Leverage of the Weak

9780816689514: Hardback
Release Date: 21st July 2015

9780816689521: Paperback
Release Date: 21st July 2015

18

Dimensions: 152 x 229

Number of Pages: 248

Series Social Movements, Protest and Contention

University of Minnesota Press

Leverage of the Weak

Labor and Environmental Movements in Taiwan and South Korea

Hardback / £71.00
Paperback / £23.99

Comparing Taiwan and South Korea strategically, Hwa-Jen Liu seeks an answer to a deceptively simple question: Why do social movements appear at different times in a nation’s development?

Despite their apparent resemblance—a colonial heritage, authoritarian rule, rapid industrialization, and structural similarities—Taiwan and South Korea were opposites in their experiences with two key social movements. South Korea followed a conventional capitalist route: labor movements challenged the system long before environmental movements did. In Taiwan, pro-environment struggles gained strength before labor activism. Liu argues that part of the explanation lies in an analysis of how movements advance their causes by utilizing different types of power. Whereas labor movements have the power of economic leverage, environmental movements depend on the power of ideology. Therefore, examining material factors versus ideational factors is crucial to understanding the successes (or failures) of social movements.

Leverage of the Weak is a significant contribution to the literature on social movements, to the study of East Asian political economies, and to the progress of the comparative-historical method. It enhances knowledge of movement emergence, investigates the possibilities and obstacles involved in forging labor–environment alliances, and offers the first systematic, multilayered comparisons across movements and nations in East Asia.


Contents

Acknowledgments
Note to Readers
Abbreviations
Introduction: Strategic Comparison of Two Movements and Two Late Industrializers
1. The Power Bases of Labor and Environmental Movements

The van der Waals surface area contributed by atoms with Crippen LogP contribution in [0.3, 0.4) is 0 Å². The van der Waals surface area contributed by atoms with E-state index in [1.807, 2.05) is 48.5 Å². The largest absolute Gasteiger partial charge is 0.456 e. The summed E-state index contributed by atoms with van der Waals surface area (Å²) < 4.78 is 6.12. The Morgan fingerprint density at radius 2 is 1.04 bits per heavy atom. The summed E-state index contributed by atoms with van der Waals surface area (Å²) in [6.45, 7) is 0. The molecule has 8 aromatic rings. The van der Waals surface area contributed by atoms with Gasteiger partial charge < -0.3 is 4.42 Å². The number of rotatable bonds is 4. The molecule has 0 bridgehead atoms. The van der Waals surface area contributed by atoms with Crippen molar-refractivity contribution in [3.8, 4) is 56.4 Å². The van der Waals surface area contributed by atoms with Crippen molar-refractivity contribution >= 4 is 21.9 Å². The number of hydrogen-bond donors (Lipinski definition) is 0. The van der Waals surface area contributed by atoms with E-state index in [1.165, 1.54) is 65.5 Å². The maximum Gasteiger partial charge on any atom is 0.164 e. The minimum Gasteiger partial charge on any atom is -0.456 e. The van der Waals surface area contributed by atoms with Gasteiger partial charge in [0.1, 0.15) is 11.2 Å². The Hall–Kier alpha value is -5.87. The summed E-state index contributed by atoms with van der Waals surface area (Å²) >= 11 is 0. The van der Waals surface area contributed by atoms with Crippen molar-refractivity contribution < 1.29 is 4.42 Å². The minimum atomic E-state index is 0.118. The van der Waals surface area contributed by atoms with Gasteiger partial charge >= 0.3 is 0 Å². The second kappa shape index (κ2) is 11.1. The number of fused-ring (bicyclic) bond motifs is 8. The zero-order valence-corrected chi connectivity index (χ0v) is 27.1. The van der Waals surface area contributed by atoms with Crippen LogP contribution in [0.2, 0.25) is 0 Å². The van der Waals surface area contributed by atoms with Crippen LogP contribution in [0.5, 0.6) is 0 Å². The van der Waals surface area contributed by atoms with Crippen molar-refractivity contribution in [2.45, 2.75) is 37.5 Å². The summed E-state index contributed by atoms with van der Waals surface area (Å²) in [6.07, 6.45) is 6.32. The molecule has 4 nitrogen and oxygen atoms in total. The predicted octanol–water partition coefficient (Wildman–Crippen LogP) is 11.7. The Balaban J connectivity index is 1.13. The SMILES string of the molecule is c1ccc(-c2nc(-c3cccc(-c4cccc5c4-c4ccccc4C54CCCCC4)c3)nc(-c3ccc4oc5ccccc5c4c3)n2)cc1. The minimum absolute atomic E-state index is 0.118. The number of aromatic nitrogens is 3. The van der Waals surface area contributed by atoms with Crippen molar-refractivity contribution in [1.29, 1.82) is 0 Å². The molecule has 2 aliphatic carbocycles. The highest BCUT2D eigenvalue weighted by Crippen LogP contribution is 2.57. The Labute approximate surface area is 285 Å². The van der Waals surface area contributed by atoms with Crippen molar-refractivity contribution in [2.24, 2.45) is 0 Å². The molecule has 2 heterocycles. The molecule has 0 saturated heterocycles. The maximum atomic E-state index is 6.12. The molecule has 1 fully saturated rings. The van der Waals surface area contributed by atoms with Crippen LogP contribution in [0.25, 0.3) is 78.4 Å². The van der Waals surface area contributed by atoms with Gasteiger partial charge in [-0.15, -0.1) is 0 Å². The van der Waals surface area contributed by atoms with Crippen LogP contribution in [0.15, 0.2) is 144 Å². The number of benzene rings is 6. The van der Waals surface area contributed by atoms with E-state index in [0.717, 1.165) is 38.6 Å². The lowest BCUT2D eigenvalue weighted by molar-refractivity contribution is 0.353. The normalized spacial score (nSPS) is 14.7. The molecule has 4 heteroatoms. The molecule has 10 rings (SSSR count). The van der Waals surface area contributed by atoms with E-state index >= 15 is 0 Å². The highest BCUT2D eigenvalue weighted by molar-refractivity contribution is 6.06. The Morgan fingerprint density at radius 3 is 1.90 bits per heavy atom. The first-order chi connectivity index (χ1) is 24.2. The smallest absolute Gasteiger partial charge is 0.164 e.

2. The Tangles of Movement Histories
3. The Emergence of Early-Riser Movements
4. Movement Legacy and Latecomer Movements
5. Labor and Environmental Trajectories
Conclusion: What Now?
Appendix: Notes on Methodology
Notes
Bibliography
Index

Hwa-Jen Liu teaches sociology at the National Taiwan University.

"Theoretically sophisticated and methodologically meticulous, Hwa-Jen Liu’s book presents a fascinating comparative analysis of the labor and environmental movements in Taiwan and South Korea. Leverage of the Weak is one of the most interesting and significant books on East Asian development."—Hagen Koo, University of Hawai?i at Manoa

"A sober yet hopeful account of the struggle to humanize capitalism, this comparative study is a valuable resource for those interested in social movements and labor, sociology, and economic development."—CHOICE

"Because of its rich conceptual development, strong case study analysis and the generalisability of its findings, Leverage of the Weak is likely to appeal to a diverse academic audience."—Asian Studies Review

"Essential reading for anyone interested in the historical development of Taiwan and South Korea."—American Journal of Sociology

"Theoretically innovative, well-grounded in in-depth empirical research, and well written. Students who want to understand the rise social movements in East Asia, the relationship between labor and environmental activism, and the interactions between state actors and collective actors will learn a lot from this comparative study."—Mobilization

"Liu’s rigorous, provocative, and ground-breaking analysis of the mutually constitutive relationship between movement power and capitalist transformation should be required reading for anyone interested in the political possibilities and challenges of social movements in today’s global political economy."—Labour/Le Travail

"This is a detailed study on why and how social movements rise up during a nation’s development. Author Liu takes a comparative examination of two Northeast Asian countries, similar in many ways of political and economic development; modern industrialized Taiwan and South Korea."—Korean Quarterly